Taipei nightclub breaks ground, hosts special events for people with autism

Young people with autism now have a cool place to hang in Taipei City. 

Chess Taipei is a nightclub that hosts evening events for its clientele with autism. For one of the parties in September, guests were given surgical face masks and guided by an instructor on stage to dance the night away. About 30 people showed up to the hip-hop club — which was for people who were 18 years old and over. It was a night to remember.

Adam Yi is one of the event’s organizers through the charity he volunteers with, Sport and Recreational Activity Association for People with Autism. Yi was already looking for something like this, now he’s a part of creating it. 

“Being the first wasn’t what I was expecting. We just wanted to bring [people with autism] to the nightclub and enjoy,” Yi told the Associated Press. 

Deputy Mayor of Taipei Tsai Ping-kun dubbed the event the first of its kind in Asia.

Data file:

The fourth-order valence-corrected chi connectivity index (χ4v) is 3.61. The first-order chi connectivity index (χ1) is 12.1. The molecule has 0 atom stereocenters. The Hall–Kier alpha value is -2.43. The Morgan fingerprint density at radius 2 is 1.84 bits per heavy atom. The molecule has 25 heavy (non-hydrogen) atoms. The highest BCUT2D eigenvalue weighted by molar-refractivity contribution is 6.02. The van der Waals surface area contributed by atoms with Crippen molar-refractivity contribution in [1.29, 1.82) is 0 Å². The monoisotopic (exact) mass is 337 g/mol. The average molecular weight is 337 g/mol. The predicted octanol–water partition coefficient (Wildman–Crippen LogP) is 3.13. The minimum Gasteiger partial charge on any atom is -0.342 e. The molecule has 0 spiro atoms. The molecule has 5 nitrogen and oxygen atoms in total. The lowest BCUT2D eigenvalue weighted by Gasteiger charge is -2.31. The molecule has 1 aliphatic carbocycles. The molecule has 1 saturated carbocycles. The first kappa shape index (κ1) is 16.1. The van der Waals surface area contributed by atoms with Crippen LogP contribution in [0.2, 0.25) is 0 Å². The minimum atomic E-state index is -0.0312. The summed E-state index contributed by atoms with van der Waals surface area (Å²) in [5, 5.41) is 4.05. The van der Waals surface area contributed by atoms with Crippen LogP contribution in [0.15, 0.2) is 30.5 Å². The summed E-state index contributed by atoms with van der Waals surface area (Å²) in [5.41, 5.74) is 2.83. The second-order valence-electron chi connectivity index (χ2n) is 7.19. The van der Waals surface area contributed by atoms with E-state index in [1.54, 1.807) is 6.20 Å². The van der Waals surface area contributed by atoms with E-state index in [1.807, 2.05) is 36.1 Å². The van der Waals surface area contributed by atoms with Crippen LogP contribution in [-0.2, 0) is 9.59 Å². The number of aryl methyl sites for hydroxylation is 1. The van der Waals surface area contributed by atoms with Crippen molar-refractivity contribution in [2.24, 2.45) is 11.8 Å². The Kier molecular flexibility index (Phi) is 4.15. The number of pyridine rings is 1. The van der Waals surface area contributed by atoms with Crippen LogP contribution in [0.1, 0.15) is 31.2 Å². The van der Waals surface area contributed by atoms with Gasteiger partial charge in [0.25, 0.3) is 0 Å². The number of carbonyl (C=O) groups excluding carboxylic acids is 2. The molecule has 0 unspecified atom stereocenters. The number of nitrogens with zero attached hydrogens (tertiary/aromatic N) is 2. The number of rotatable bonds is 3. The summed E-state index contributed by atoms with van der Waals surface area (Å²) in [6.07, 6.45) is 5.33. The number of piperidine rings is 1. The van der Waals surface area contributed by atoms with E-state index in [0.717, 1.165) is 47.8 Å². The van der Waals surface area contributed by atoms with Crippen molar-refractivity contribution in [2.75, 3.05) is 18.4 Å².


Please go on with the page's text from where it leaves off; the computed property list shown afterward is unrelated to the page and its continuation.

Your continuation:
“The reason we are doing that is because of an important belief,” Ping-kun told the Associated Press. “The belief in equal rights. Each person should have the opportunity and the right to use all kinds of facilities in this city.” 

The chairman of the organization, Lee Tong-lin, found the event to be moving. 

“This is helpful to people with autism, very helpful,” Tong-lin tokd the Associated Press. “As you might have seen, they were all pretty excited when dancing. They were very happy, and they were interacting with each other. They were simply touched.”

If you enjoyed this story, you might want to read about how this one teen can read and type as a blind person.

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